As is the case with real impactors, the two parameters used to characterize the performance of a virtual impactor are separation efficiency and wall loss. A good virtual impactor should have a sharp separation curve with little wall loss and little fine particle contamination in the coarse particle fraction. While Masuda, et al. attempted to address the problem of separation efficiency, other strategies are needed to reduce the wall losses. Loo U.S. Pat. No. 4,301,002 describes a variety of dimensional relationships between the components of an acceleration nozzle and collection probe of a virtual impactor and such parameters are also described by Chen, et al. in the article "A Novel Virtual Impactor: Calibration and Use", J. Aerosol Sci. Vol. 16, No. 4, pp. 343-354 (1985). Achievement of an optimum design requires balancing between the movement of the various particle and gas streams and spacing and sizing of the confronting components to obtain both low wall loss and good separation efficiency.
The present invention provides an improvement in virtual impactor design which utilizes a clean air core to obtain high separation efficiency, but without the instability problems of Masuda, et al. Various flow characteristics and dimensional characteristics are selected and balanced against each other to obtain a virtual impactor with both small wall losses, less than 5%, and little or no fine particle contamination of the coarse particle flow. The design characteristics of the present invention provide excellent results for both solid and liquid aerosols. The virtual impactor has an acceleration nozzle and a collection probe, each aligned about the same predetermined linear axis, and a flow separation region therebetween. The acceleration nozzle comprises an inlet, a substantially narrower outlet orifice, and a flow focusing portion between the inlet and outlet formed with an inner wall surface shaped for converging the aerosol flow from the inlet toward the linear axis whereby the converged aerosol flows through the outlet orifice to the flow separation region. The collection probe has an inlet opening centered on the linear axis.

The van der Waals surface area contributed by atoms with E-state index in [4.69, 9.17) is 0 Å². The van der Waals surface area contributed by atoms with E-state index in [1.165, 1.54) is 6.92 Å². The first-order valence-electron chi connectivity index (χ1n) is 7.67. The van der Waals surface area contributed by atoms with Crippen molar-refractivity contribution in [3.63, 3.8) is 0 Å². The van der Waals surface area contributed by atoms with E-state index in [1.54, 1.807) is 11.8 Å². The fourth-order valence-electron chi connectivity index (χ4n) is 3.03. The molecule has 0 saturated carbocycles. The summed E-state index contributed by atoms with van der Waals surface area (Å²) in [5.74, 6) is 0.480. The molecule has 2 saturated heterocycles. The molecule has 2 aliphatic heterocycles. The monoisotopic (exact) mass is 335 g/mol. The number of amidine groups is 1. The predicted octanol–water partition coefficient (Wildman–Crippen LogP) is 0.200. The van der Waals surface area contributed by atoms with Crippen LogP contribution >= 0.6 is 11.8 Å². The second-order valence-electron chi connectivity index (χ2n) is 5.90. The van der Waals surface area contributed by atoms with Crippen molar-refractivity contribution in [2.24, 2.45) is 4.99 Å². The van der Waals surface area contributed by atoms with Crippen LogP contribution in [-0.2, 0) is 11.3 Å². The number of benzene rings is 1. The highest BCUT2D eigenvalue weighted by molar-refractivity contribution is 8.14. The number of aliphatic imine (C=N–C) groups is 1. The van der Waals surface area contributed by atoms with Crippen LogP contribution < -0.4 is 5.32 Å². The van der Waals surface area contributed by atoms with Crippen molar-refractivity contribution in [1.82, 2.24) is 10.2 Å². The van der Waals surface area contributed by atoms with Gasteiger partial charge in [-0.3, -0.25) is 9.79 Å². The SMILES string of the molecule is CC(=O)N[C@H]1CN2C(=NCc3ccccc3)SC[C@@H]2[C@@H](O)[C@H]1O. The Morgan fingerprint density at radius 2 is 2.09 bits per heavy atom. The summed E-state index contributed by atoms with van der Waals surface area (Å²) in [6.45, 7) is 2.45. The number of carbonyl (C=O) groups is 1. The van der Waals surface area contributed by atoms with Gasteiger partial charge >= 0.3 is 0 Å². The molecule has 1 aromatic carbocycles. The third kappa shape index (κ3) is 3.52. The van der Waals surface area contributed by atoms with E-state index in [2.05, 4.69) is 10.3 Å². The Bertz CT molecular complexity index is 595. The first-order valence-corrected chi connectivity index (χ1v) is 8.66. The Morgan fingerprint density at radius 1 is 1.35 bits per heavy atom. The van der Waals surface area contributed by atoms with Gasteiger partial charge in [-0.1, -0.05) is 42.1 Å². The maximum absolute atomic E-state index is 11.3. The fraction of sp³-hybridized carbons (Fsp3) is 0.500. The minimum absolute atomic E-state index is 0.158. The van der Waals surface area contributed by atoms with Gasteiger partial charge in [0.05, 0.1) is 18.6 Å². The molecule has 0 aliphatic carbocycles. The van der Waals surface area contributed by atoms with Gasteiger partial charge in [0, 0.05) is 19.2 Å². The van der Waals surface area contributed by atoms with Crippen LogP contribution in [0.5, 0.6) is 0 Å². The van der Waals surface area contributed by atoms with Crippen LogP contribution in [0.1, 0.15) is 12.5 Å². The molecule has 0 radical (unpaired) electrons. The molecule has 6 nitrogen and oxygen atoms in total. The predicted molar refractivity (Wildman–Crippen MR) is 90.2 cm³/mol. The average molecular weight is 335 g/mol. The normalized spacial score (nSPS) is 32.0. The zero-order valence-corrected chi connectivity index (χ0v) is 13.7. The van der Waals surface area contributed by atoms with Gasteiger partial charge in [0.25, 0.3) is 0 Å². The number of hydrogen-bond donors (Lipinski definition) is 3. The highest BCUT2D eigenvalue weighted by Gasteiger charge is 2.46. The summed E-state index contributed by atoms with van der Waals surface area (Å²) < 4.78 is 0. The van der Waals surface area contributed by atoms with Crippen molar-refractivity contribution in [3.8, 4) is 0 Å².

The present invention provides an improvement to such a virtual impactor by providing means for flowing clean air, or purified inert gas, more generally gas of near zero or zero aerosol content, into the center of the aerosol flow. The core of clear gas converges with the aerosol flow and flows therewith through the outlet orifice of the nozzle, encased by the aerosol while the flow of aerosol is maintained adjacent the inner wall surface of the focusing portion of the nozzle. Importantly, no sheath is formed to sandwich the aerosol between clean air components. Rather, the flow of the aerosol is adjacent to the wall surface of the focusing portion, clean air being injected only into the center of the aerosol. This enables a substantial increase in separation efficiency with a high degree of stability. More particularly, contamination can be minimized and substantially eliminated by providing a flow rate of core gas that is larger than (preferably more than 1.2 times) the rate of the coarse particle flow. By utilizing only a clean air core and not a sheath, such a flow rate can be achieved without a loss of stability.
In a more particular embodiment, for example, the acceleration nozzle includes a laminator at its inlet and the clear core gas is injected into the center of the aerosol by means of a conduit protruding into the acceleration nozzle inlet downstream and centrally of the laminator.